I just wanted to pass these items along.


Also relevant/see:


Addendums on 7/3/22:

 

Meet the metaverse: Creating real value in a virtual world — from mckinsey.com with Eric Hazan and Lareina Yee

Excerpt (emphasis DSC):

Welcome to the metaverse. Now, where exactly are we? Imagine for a moment the next iteration of the internet, seamlessly combining our physical and digital lives. It’s many things: a gaming platform, a virtual retail spot, a training tool, an advertising channel, a digital classroom, a gateway to entirely new virtual experiences. While the metaverse continues to be defined, its potential to unleash the next wave of digital disruption is clear. In the first five months of 2022, more than $120 billion have been invested in building out metaverse technology and infrastructure. That’s more than double the $57 billion invested in all of 2021.

How would you define the metaverse?
Lareina: What’s exciting is that the metaverse, like the internet, is the next platform on which we can work, live, connect, and collaborate. It’s going to be an immersive virtual environment that connects different worlds and communities. There are going to be creators and alternative currencies that you can buy and sell things with. It will have a lot of the components of Web3 and gaming and AR, but it will be much larger.

Also relevant/see:


Also relevant/see:


 

5 Questions Every Digital Learning Job Seeker Should Answer — from teamedforlearning.com
These questions help you find a job that fits your skills, work style, and career goals. Answer these before you start your digital learning jobs search.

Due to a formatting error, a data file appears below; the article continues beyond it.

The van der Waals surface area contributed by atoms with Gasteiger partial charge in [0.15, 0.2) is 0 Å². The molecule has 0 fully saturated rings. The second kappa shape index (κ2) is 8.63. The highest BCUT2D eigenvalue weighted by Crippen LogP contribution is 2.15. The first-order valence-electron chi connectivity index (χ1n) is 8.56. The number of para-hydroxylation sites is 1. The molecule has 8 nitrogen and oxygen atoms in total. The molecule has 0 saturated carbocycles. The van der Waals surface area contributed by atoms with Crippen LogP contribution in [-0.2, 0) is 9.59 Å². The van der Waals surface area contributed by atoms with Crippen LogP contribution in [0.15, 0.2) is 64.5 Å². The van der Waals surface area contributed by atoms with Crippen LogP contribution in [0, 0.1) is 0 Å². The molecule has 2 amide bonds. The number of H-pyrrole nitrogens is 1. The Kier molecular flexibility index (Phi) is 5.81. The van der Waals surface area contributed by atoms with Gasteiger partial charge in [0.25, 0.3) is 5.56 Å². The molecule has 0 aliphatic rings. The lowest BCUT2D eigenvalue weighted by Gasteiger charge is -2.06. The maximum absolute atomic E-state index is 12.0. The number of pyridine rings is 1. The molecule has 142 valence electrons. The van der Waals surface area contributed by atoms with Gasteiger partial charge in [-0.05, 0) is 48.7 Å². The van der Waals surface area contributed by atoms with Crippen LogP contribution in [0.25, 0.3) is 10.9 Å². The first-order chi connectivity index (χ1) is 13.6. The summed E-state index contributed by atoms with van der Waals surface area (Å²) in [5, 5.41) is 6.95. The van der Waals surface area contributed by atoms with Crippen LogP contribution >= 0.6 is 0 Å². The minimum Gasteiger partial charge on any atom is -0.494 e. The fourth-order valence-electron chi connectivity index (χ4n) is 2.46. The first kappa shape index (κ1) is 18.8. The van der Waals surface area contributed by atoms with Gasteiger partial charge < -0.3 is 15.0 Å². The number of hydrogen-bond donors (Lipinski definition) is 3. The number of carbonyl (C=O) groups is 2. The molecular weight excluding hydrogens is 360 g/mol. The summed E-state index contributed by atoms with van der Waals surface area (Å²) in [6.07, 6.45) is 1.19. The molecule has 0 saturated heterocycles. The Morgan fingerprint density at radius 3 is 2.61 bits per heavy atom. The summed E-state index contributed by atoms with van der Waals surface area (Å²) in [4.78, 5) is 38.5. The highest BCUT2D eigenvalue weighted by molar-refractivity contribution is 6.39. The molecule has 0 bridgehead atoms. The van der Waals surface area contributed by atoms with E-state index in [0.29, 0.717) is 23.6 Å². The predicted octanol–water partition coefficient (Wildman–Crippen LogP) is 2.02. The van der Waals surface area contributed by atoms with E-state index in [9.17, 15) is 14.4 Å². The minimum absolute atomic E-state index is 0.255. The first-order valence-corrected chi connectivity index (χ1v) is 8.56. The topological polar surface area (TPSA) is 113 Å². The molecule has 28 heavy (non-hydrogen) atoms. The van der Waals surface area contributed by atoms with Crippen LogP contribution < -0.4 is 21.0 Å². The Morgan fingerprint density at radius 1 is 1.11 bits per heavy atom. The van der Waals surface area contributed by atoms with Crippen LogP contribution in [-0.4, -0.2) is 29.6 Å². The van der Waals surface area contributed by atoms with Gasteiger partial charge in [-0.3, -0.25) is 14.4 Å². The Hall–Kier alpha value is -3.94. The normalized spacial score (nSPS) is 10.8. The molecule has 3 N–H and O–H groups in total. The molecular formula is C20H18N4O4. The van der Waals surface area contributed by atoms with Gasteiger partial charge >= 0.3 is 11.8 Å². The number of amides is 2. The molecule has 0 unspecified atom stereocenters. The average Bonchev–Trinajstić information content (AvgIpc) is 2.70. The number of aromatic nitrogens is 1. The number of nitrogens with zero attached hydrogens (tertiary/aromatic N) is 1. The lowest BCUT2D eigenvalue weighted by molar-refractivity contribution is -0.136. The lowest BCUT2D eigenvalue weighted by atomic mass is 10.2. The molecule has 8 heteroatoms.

Excerpt:

There are five questions you should ask yourself before you start looking for a job in digital learning. These aren’t your standard questions about salary and daily tasks. Instead, we’re focusing on what you need to know about yourself before you seek out a new role. The answers will help you find a job that’s the right fit for your skills, work style, and career goals.

Remember, when you’re looking for a job, you’re not just trying to find an organization that wants you to work for them. You’re also looking for a work environment that can help you advance your career and meet your needs. So, grab a notebook or open up a blank document and start brainstorming your answers to these questions.

 

Changing the narrative on degree requirements — from workshift.opencampusmedia.org by Paul Fain; with thanks to Ryan Craig (I believe) for this resource
An ad campaign from Opportunity@Work and the Ad Council will call on employers to drop the “paper ceiling” and hire more skilled workers without four-year degrees.

Excerpt:

A new national advertising campaign will seek to influence employers to look beyond the four-year degree in hiring, with the message that a “paper ceiling” holds back half the U.S. workforce.

The ads from Opportunity@Work and the Ad Council are slated to start running in September. With slick production and some big corporate partners, including Walmart and Google, the campaign is designed to nudge hiring managers across the country to make good on the growing number of pledges from company C-suites, state capitals, and the White House to drop barriers for skilled job seekers who lack bachelor’s degrees.